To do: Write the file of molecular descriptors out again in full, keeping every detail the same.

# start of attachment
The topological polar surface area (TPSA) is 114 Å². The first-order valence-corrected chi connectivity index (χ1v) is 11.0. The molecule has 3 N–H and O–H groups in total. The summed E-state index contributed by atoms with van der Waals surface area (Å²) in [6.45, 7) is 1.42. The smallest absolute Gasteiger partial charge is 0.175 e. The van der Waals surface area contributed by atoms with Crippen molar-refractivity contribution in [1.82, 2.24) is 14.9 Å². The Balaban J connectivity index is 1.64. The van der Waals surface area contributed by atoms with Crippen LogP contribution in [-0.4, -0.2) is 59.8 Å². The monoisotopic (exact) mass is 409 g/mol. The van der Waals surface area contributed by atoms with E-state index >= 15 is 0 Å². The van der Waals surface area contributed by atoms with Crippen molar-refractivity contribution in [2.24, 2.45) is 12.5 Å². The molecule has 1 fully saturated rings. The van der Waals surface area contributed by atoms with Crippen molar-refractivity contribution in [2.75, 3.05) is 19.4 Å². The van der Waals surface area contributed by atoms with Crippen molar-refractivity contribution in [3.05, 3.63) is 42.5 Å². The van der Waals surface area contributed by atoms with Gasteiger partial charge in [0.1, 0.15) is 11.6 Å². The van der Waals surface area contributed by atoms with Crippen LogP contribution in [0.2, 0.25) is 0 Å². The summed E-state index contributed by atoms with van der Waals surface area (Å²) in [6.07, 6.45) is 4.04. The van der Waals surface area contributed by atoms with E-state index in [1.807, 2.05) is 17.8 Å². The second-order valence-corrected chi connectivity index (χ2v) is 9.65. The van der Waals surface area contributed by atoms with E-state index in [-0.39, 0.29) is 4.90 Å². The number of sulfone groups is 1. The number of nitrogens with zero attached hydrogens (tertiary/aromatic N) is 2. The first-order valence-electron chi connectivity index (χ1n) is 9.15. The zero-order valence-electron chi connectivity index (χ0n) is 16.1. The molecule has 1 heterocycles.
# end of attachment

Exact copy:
The topological polar surface area (TPSA) is 114 Å². The first-order valence-corrected chi connectivity index (χ1v) is 11.0. The molecule has 3 N–H and O–H groups in total. The summed E-state index contributed by atoms with van der Waals surface area (Å²) in [6.45, 7) is 1.42. The smallest absolute Gasteiger partial charge is 0.175 e. The van der Waals surface area contributed by atoms with Crippen molar-refractivity contribution in [1.82, 2.24) is 14.9 Å². The Balaban J connectivity index is 1.64. The van der Waals surface area contributed by atoms with Crippen LogP contribution in [-0.4, -0.2) is 59.8 Å². The monoisotopic (exact) mass is 409 g/mol. The van der Waals surface area contributed by atoms with E-state index >= 15 is 0 Å². The van der Waals surface area contributed by atoms with Crippen molar-refractivity contribution in [2.24, 2.45) is 12.5 Å². The molecule has 1 fully saturated rings. The van der Waals surface area contributed by atoms with Crippen molar-refractivity contribution in [2.75, 3.05) is 19.4 Å². The van der Waals surface area contributed by atoms with Crippen molar-refractivity contribution in [3.05, 3.63) is 42.5 Å². The van der Waals surface area contributed by atoms with Gasteiger partial charge in [0.1, 0.15) is 11.6 Å². The van der Waals surface area contributed by atoms with Crippen LogP contribution in [0.2, 0.25) is 0 Å². The summed E-state index contributed by atoms with van der Waals surface area (Å²) in [6.07, 6.45) is 4.04. The van der Waals surface area contributed by atoms with E-state index in [1.807, 2.05) is 17.8 Å². The second-order valence-corrected chi connectivity index (χ2v) is 9.65. The van der Waals surface area contributed by atoms with E-state index in [-0.39, 0.29) is 4.90 Å². The number of sulfone groups is 1. The number of nitrogens with zero attached hydrogens (tertiary/aromatic N) is 2. The first-order valence-electron chi connectivity index (χ1n) is 9.15. The zero-order valence-electron chi connectivity index (χ0n) is 16.1. The molecule has 1 heterocycles.